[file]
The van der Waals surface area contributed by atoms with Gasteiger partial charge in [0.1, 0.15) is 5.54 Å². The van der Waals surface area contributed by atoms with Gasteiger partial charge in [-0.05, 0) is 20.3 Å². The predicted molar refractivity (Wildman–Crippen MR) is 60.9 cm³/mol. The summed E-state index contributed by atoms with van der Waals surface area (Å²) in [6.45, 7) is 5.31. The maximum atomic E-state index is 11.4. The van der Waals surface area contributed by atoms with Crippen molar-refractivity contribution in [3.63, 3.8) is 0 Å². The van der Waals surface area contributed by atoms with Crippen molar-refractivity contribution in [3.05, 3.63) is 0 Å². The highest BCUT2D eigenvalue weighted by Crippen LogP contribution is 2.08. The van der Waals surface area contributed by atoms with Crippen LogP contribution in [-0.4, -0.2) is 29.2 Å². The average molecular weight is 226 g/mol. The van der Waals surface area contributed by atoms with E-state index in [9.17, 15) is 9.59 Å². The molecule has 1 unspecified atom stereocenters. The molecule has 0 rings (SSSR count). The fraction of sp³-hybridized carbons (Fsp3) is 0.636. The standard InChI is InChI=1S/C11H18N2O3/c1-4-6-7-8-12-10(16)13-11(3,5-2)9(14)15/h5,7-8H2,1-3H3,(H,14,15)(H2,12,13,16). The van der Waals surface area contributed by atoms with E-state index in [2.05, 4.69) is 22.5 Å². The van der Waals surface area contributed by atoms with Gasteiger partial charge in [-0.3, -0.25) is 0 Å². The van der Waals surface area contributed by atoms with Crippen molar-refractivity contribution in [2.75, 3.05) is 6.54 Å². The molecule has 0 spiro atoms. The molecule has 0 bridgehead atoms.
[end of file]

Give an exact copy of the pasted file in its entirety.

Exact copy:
The van der Waals surface area contributed by atoms with Gasteiger partial charge in [0.1, 0.15) is 5.54 Å². The van der Waals surface area contributed by atoms with Gasteiger partial charge in [-0.05, 0) is 20.3 Å². The predicted molar refractivity (Wildman–Crippen MR) is 60.9 cm³/mol. The summed E-state index contributed by atoms with van der Waals surface area (Å²) in [6.45, 7) is 5.31. The maximum atomic E-state index is 11.4. The van der Waals surface area contributed by atoms with Crippen molar-refractivity contribution in [3.63, 3.8) is 0 Å². The van der Waals surface area contributed by atoms with Crippen molar-refractivity contribution in [3.05, 3.63) is 0 Å². The highest BCUT2D eigenvalue weighted by Crippen LogP contribution is 2.08. The van der Waals surface area contributed by atoms with Crippen LogP contribution in [-0.4, -0.2) is 29.2 Å². The average molecular weight is 226 g/mol. The van der Waals surface area contributed by atoms with E-state index in [9.17, 15) is 9.59 Å². The molecule has 1 unspecified atom stereocenters. The molecule has 0 rings (SSSR count). The fraction of sp³-hybridized carbons (Fsp3) is 0.636. The standard InChI is InChI=1S/C11H18N2O3/c1-4-6-7-8-12-10(16)13-11(3,5-2)9(14)15/h5,7-8H2,1-3H3,(H,14,15)(H2,12,13,16). The van der Waals surface area contributed by atoms with E-state index in [2.05, 4.69) is 22.5 Å². The van der Waals surface area contributed by atoms with Gasteiger partial charge in [-0.3, -0.25) is 0 Å². The van der Waals surface area contributed by atoms with Crippen molar-refractivity contribution in [2.75, 3.05) is 6.54 Å². The molecule has 0 spiro atoms. The molecule has 0 bridgehead atoms.